This past month, sixth and seventh graders attended Outdoor Science School at Field Station in Fossil. Students participated in hands-on learning in the fields of geology, ecology, archeology and astronomy.

Eighth-grade students recently went on a field trip to the state capitol and watched a bill get passed. They also toured the capitol grounds and local historical attractions.

The high school participates in the Expanded Options program allowing juniors and seniors the opportunity to concurrently earn college credits through Umpqua Community College at no cost to students. Beginning in the fall, high school students will have the opportunity to participate in the Friday Career Academy, an onsite career and technical (CTE) program at UCC.

“During the last two years, I’ve been reminded again and again that our school community truly includes a committed group of people,” says Boe. “Before the pandemic, we were working on creating a stronger foundation of communication and transparency. This prepared us to meet unforeseen challenges. During the pandemic when something would change, the staff adapted. I am incredibly grateful for their willingness to move forward.”

Boe also attributes the district’s strong footing thanks to The Ford Family Foundation. “The foundation provided grant funding and leadership training that helped us create a vision connected to engagement,” says Boe. The district took time to learn how to create an engaging culture by listening to staff and students. An initiative was developed to bolster professional learning opportunities for staff, which has strengthened collaboration and relationships. Furthermore, a district-wide endeavor is founded on the virtue of kindness and creates a culture of belonging. Each student belongs to one of the four all-grade house groups that provides activities and opportunities to practice positive behaviors.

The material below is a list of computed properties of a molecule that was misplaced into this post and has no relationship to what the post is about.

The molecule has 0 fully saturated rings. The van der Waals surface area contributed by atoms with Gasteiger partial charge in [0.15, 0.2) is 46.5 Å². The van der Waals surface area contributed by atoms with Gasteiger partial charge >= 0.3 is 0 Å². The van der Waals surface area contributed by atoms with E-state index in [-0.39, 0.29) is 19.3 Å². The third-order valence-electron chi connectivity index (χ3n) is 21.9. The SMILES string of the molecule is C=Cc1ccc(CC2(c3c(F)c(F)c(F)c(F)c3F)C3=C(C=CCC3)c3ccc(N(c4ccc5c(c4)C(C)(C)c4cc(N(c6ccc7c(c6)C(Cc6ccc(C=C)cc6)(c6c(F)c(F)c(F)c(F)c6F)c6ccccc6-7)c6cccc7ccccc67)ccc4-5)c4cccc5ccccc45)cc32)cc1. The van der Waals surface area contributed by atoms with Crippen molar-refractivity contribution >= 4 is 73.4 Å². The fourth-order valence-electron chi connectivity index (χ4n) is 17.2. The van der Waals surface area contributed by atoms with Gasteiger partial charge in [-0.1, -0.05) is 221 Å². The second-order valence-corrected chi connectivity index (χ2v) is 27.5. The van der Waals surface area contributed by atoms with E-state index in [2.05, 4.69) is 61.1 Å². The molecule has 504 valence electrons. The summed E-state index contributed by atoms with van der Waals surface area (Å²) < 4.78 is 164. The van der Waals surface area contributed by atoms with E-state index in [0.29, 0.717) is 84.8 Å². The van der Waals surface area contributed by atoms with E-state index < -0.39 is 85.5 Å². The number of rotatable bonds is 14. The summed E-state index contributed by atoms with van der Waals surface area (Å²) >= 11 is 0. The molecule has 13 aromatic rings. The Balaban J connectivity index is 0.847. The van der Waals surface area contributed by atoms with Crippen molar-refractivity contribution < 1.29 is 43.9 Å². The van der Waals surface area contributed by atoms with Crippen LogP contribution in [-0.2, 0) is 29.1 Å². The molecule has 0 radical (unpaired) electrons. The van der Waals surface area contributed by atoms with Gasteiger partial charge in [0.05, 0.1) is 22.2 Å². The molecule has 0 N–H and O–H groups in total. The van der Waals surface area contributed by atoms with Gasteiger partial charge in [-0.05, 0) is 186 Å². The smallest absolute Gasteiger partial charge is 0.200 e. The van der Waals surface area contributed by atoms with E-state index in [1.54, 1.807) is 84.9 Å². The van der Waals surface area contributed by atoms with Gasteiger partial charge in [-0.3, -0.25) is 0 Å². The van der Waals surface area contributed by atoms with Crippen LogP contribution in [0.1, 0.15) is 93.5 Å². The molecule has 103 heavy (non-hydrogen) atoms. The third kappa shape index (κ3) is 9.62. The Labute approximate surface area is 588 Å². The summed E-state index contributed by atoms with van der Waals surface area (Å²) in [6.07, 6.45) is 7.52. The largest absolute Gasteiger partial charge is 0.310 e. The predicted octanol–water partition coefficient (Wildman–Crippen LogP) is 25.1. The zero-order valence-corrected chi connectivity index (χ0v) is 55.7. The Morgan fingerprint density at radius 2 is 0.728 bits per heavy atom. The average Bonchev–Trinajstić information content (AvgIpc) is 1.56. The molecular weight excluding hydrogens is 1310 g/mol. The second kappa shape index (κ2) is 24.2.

“The magic of the district is our people, who include the staff, students, families, community members and school board,” says Rose. “The district is more than a school. We are community-minded.”

Boe adds, “The school board’s heart is part of our community and the decisions made impact the kids in the best possible way.”

The district is more than a school and looks for ways to continually move forward. Community dinners where people can gather and share ideas are in the works.

Plans are underway for K-12 summer school and camp experiences in July. The K-8 summer enrichment camp will be based on a STEAM model, designed to enrich skills and knowledge and will include activities related to science exploration with a natural resource focus, building and making, artistic expression, outdoor and athletic movement and more. High school students will have the opportunity to recover credits, improve grade point average and participate in field trips.

Kindergarten registration is now taking place for children who will be five years old by September.

The highlights mentioned represent only a portion of opportunities and success stories within the district. To learn more, visit